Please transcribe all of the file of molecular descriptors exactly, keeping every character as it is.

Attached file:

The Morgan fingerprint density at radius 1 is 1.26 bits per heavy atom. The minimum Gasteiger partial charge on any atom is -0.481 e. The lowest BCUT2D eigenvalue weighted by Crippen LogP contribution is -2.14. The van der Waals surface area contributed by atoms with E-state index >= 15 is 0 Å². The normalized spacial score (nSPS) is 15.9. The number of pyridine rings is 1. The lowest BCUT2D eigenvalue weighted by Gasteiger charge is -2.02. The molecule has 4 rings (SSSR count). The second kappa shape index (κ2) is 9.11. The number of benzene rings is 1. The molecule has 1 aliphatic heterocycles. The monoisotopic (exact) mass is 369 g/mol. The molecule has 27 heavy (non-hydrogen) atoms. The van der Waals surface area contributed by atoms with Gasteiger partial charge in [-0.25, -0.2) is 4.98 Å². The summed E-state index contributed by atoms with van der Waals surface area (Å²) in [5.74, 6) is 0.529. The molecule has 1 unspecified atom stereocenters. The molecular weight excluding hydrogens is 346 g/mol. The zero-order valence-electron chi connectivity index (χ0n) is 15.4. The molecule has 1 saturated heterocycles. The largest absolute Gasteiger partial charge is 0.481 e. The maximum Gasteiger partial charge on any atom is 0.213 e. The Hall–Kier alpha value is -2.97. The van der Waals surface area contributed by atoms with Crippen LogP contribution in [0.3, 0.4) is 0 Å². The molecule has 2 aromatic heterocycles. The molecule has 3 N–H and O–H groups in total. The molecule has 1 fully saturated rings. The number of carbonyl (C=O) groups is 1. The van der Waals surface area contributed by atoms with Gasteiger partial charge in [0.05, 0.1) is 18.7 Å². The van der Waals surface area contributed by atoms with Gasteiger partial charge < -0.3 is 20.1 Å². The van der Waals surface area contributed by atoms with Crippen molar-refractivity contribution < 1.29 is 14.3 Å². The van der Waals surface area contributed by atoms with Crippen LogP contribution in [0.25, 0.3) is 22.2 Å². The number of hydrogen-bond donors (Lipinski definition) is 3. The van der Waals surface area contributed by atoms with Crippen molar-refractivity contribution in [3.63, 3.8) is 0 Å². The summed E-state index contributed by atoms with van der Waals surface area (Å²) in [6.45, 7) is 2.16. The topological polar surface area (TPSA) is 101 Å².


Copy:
The Morgan fingerprint density at radius 1 is 1.26 bits per heavy atom. The minimum Gasteiger partial charge on any atom is -0.481 e. The lowest BCUT2D eigenvalue weighted by Crippen LogP contribution is -2.14. The van der Waals surface area contributed by atoms with E-state index >= 15 is 0 Å². The normalized spacial score (nSPS) is 15.9. The number of pyridine rings is 1. The lowest BCUT2D eigenvalue weighted by Gasteiger charge is -2.02. The molecule has 4 rings (SSSR count). The second kappa shape index (κ2) is 9.11. The number of benzene rings is 1. The molecule has 1 aliphatic heterocycles. The monoisotopic (exact) mass is 369 g/mol. The molecule has 27 heavy (non-hydrogen) atoms. The van der Waals surface area contributed by atoms with Gasteiger partial charge in [-0.25, -0.2) is 4.98 Å². The summed E-state index contributed by atoms with van der Waals surface area (Å²) in [5.74, 6) is 0.529. The molecule has 1 unspecified atom stereocenters. The molecular weight excluding hydrogens is 346 g/mol. The zero-order valence-electron chi connectivity index (χ0n) is 15.4. The molecule has 1 saturated heterocycles. The largest absolute Gasteiger partial charge is 0.481 e. The maximum Gasteiger partial charge on any atom is 0.213 e. The Hall–Kier alpha value is -2.97. The van der Waals surface area contributed by atoms with Crippen LogP contribution in [0.3, 0.4) is 0 Å². The molecule has 2 aromatic heterocycles. The molecule has 3 N–H and O–H groups in total. The molecule has 1 fully saturated rings. The number of carbonyl (C=O) groups is 1. The van der Waals surface area contributed by atoms with Gasteiger partial charge in [0.05, 0.1) is 18.7 Å². The van der Waals surface area contributed by atoms with Gasteiger partial charge < -0.3 is 20.1 Å². The van der Waals surface area contributed by atoms with Crippen molar-refractivity contribution < 1.29 is 14.3 Å². The van der Waals surface area contributed by atoms with Crippen LogP contribution in [0.25, 0.3) is 22.2 Å². The number of hydrogen-bond donors (Lipinski definition) is 3. The van der Waals surface area contributed by atoms with Crippen molar-refractivity contribution in [3.63, 3.8) is 0 Å². The summed E-state index contributed by atoms with van der Waals surface area (Å²) in [6.45, 7) is 2.16. The topological polar surface area (TPSA) is 101 Å².